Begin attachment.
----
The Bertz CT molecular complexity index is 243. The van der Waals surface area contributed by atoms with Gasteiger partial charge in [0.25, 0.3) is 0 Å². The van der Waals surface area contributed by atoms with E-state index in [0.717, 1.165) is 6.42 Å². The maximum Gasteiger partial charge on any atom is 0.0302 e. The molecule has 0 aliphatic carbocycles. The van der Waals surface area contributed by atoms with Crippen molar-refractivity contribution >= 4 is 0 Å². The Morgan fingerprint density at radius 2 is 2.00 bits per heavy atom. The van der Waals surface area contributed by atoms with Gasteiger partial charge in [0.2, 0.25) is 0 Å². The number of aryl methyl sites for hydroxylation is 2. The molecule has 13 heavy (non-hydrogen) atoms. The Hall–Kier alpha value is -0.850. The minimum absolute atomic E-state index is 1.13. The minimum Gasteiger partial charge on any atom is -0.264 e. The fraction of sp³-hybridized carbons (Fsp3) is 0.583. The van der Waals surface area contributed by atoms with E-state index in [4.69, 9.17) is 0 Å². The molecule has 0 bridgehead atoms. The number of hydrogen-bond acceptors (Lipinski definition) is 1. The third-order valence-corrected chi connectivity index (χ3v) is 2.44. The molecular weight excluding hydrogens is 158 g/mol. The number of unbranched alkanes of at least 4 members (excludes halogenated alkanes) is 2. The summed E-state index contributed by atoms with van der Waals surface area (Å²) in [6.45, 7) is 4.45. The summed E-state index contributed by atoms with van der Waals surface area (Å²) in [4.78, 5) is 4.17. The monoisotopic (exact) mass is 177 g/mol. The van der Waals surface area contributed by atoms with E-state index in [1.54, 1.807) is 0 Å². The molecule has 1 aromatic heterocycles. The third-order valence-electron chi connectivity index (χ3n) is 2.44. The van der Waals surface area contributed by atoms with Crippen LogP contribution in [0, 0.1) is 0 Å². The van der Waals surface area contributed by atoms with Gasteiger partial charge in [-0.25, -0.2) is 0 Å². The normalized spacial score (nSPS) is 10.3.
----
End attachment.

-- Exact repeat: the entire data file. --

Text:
The Bertz CT molecular complexity index is 243. The van der Waals surface area contributed by atoms with Gasteiger partial charge in [0.25, 0.3) is 0 Å². The van der Waals surface area contributed by atoms with E-state index in [0.717, 1.165) is 6.42 Å². The maximum Gasteiger partial charge on any atom is 0.0302 e. The molecule has 0 aliphatic carbocycles. The van der Waals surface area contributed by atoms with Crippen molar-refractivity contribution >= 4 is 0 Å². The Morgan fingerprint density at radius 2 is 2.00 bits per heavy atom. The van der Waals surface area contributed by atoms with Gasteiger partial charge in [0.2, 0.25) is 0 Å². The number of aryl methyl sites for hydroxylation is 2. The molecule has 13 heavy (non-hydrogen) atoms. The Hall–Kier alpha value is -0.850. The minimum absolute atomic E-state index is 1.13. The minimum Gasteiger partial charge on any atom is -0.264 e. The fraction of sp³-hybridized carbons (Fsp3) is 0.583. The van der Waals surface area contributed by atoms with E-state index in [4.69, 9.17) is 0 Å². The molecule has 0 bridgehead atoms. The number of hydrogen-bond acceptors (Lipinski definition) is 1. The third-order valence-corrected chi connectivity index (χ3v) is 2.44. The molecular weight excluding hydrogens is 158 g/mol. The number of unbranched alkanes of at least 4 members (excludes halogenated alkanes) is 2. The summed E-state index contributed by atoms with van der Waals surface area (Å²) in [6.45, 7) is 4.45. The summed E-state index contributed by atoms with van der Waals surface area (Å²) in [4.78, 5) is 4.17. The monoisotopic (exact) mass is 177 g/mol. The van der Waals surface area contributed by atoms with E-state index in [1.54, 1.807) is 0 Å². The molecule has 1 aromatic heterocycles. The third-order valence-electron chi connectivity index (χ3n) is 2.44. The van der Waals surface area contributed by atoms with Crippen LogP contribution in [0, 0.1) is 0 Å². The van der Waals surface area contributed by atoms with Gasteiger partial charge in [-0.25, -0.2) is 0 Å². The normalized spacial score (nSPS) is 10.3.